The Practical Bit …
Okay, picking up from the last post, once you have taken ownership of the story, inhabited the characters fully and approached your work armoured in integrity and honesty, (whatever that means!) there are a number of very practical tools in the illustrator's paint box that can help you tell the visual story you want to tell and invest its characters with, well, character.
1. Character Sketches
Whenever I begin a story, I always spend a little time doing some character sketches for the main characters. As I work fairly impetuously, often those characters come out whole cloth. Others I work through a bit more until I've got what I want.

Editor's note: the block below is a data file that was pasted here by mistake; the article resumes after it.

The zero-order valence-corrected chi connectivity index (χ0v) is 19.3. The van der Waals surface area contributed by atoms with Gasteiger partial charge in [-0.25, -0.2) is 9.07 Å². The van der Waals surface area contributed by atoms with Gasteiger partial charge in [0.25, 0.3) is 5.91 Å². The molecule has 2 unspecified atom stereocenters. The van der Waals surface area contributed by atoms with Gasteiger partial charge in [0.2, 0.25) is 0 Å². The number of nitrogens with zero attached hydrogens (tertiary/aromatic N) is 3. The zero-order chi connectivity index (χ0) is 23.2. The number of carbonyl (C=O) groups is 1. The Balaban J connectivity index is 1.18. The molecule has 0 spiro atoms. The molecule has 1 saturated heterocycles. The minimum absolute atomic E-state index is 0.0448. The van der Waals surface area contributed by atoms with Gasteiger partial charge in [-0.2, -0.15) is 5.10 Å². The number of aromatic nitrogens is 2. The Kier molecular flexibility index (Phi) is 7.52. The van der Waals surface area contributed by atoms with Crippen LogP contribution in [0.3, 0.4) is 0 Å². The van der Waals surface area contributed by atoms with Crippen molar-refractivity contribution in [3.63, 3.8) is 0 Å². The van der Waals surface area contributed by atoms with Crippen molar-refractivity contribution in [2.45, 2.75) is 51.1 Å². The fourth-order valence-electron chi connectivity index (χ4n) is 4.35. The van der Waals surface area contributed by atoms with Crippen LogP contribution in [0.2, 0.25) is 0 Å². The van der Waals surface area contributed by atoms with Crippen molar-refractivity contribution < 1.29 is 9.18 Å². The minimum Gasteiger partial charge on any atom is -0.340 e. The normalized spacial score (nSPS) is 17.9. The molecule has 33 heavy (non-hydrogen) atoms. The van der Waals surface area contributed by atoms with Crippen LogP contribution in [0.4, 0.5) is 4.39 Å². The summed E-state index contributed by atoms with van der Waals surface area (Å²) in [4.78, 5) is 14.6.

This is a very important process and you should spend as much time as it takes at the beginning to make sure that you are comfortable with your characters. Be sure to know them in a number of different guises - surprised, angry, sad. Even in attitudes that aren't necessarily going to be used in the story, as this will help you to more fully inhabit the character and make it three dimensional (character-wise) when it comes to working on pages.
I'm not shy, as an illustrator, about reaching for archetypes when I'm creating characters. A case in point would be the other day when I was sketching up some ideas for a small town sheriff for Hometown Otto. My small town sheriff archetype would have to be Rod Steiger from “In the Heat of the Night” and as I already was working with a bit of a spoof on the movie anyway, I went to Google's Image Search and pulled up a few pictures of Rod Steiger. These then shaped the basis for my character sketches.
|Not shy of reaching for archetypes, when I needed a southern U.S. small town sheriff, Rod Steiger from The Heat of the Night, came to mind.|
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